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Title: Investigation of factors involved in herpes simplex virus type 1 pathogenesis
Author: Grey, F. E.
Awarding Body: University of Cambridge
Current Institution: University of Cambridge
Date of Award: 2003
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The mouse model has been extensively used in studies of HSV pathogenesis and has led to a greater understanding of many aspects of the virus life cycle and viral replication in vivo. The current study makes use of the mouse model to investigate two aspects of viral pathogenesis. The initial project concerns viral resistance to the antiviral drug Aciclovir (ACV) and the pathogenesis of a resistant clinical isolate. The aim of the second project was to investigate the effects of disrupting antigen presentation by MHC class I on the replication and pathogenesis of HSV-1. Aciclovir is a highly effective drug in the treatment of herpetic infections. Its effectiveness, however, is undermined by the emergence of resistance virus isolates that can cause serious disease in immunocompromised patients. In the majority of cases resistance occurs through a mutation that disrupts the TK gene of HSV and is normally associated with attenuation of neurovirulence. In this study a clinical isolate resistant to ACV (4B) was found to display a high level of neurovirulence despite a double G insertion mutation that would theoretically disrupt all TK activity. Following inoculation of the mice the virus was able to replicate efficiently in dorsal root ganglia during acute infection and was able to reactivate from latency. Furthermore, plaque purified isolates of 4B uniformly expressed a very low level of TK activity. Disruption of the TK gene of 4B led to a loss of the low level of TK activity and a loss in the ability to replicate in the ganglia of mice and to reactivate from latency. Further investigation showed that the ability of isolate 4B to replicate in the nervous system of mice was due to the virus gaining an additional G residue, rescuing the original frameshift mutation and allowing the virus to express wild type levels of TK. The neurovirulence associated with 4B is therefore due to phenotypic reversion. The immune response of the host plays an important role in shaping the pathogenesis of HSV. To counteract the antiviral effects of the immune system HSV encodes a number of genes involved in immune evasion.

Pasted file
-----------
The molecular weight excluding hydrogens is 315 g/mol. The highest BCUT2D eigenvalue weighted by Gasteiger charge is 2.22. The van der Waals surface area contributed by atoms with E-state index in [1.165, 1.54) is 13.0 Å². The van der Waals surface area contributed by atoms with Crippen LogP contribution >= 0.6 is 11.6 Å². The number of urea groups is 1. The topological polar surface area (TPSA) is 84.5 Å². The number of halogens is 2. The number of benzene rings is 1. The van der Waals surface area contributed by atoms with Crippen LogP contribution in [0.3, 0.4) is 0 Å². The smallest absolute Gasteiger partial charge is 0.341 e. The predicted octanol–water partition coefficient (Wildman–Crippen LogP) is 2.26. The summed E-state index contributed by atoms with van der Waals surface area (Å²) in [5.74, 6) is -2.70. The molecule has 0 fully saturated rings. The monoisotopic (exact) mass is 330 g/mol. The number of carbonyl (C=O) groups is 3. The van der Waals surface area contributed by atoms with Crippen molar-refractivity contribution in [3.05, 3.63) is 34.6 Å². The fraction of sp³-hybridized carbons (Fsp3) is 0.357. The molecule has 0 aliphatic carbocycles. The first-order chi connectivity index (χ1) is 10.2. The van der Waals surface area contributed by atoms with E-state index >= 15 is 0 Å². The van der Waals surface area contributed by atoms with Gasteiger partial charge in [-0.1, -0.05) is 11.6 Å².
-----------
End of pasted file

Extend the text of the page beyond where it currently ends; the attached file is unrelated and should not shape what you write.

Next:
Supervisor: Not available Sponsor: Not available
Qualification Name: Thesis (Ph.D.) Qualification Level: Doctoral
EThOS ID:  DOI: Not available